PSNI return seized files to Jamie Bryson

Loyalist activist Jamie Bryson outside the High Court in Belfast as he has launched a High Court challenge against the legality of warrants used to search his premises. Photo: David Young/PA Wire
Loyalist activist Jamie Bryson outside the High Court in Belfast as he has launched a High Court challenge against the legality of warrants used to search his premises. Photo: David Young/PA Wire

The PSNI has returned a box of security force intelligence files to Jamie Bryson in what the loyalist blogger says is “a major climb down”.

Mr Bryson says the intelligence files relate to those responsible for the IRA Kingsmills Massacre in south Armagh in 29176, which he had possession of in his capacity as a blogger and commentator.

The atrocity saw ten Protestant workmen cut down by the IRA as they returned home in a minibus.

Mr Bryson says he was supplied with the documents by sources due to his motivation to “subject republicans to the same level of scrutiny as loyalists and the UK state is being subjected to”.

The documents were seized from him by police as part of an investigation into the unlicensed supply of door men in the north Down area.

However Mr Bryson has brought a judicial review to challenge the validity of the warrant used.

His lawyers also argued that officers had no legal power to take journalistic material.

But Tony McGleenan QC, for the PSNI and Security Industry Authority (SIA), said they were “unaware of his credentials as a journalist, unaware of his affiliation to any trade union or association.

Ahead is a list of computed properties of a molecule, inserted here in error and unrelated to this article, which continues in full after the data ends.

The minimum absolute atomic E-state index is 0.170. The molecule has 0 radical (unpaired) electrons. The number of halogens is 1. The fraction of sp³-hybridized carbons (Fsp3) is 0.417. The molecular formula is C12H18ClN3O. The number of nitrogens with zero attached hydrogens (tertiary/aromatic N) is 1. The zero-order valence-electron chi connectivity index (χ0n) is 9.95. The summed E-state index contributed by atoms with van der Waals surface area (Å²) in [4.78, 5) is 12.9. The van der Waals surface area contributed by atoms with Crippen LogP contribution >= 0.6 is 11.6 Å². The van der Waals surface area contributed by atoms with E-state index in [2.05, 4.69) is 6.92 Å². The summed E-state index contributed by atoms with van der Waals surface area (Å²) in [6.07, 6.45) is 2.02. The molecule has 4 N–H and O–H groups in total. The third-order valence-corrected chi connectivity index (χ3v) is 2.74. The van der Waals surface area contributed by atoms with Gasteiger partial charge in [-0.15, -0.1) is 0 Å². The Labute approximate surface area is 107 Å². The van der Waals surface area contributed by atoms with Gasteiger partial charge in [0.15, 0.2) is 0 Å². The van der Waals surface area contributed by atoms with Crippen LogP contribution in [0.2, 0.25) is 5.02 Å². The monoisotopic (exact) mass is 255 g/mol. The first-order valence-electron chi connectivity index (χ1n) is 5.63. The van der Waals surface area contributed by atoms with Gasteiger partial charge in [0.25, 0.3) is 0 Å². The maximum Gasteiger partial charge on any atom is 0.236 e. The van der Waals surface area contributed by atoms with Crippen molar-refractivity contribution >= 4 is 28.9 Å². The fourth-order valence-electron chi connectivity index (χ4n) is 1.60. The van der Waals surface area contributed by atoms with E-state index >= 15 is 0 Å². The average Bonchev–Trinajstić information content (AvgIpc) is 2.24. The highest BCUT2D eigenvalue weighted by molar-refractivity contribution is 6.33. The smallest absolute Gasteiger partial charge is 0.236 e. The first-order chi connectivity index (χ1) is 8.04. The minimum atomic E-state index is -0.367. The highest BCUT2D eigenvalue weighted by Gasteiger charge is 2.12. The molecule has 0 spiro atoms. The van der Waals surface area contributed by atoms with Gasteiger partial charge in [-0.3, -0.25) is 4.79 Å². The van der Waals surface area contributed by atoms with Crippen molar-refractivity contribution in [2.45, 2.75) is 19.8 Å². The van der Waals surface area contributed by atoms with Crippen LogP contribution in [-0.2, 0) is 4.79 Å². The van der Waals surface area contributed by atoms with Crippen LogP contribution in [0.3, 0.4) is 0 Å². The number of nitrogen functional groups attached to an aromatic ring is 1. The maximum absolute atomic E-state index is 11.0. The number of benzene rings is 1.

“They didn’t seek journalistic material; the investigation into doormen ... is obviously not one which would turn up journalistic material.”

Mr Bryson said police later arrived at his solicitor’s office on Thursday and handed over a box with the Kingsmills files.

“They said they accepted that it was journalistic material. This is a major climb down by the PSNI,” he said.

All of the Kingsmills files have been returned he said, but other notebooks have not.

The coroner in the ongoing Kingsmills Massacre legacy inquest has written to Mr Bryson requesting the documents.

Mr Bryson said he will help as far as he can without compromising sources. “I will be happy to meet the Kingsmills families,” he added.

Regarding the SIA investigation, he said he has not been charged with any offence and is totally innocent.

He did start up a company and put up to 20 people through formal door supervision training, but the company never traded, he said.

A sole trader whom Mr Bryson does administrative work for, as JWB Consultancy, later employed some of the same people as doormen, he said.

The PSNI has been invited to comment.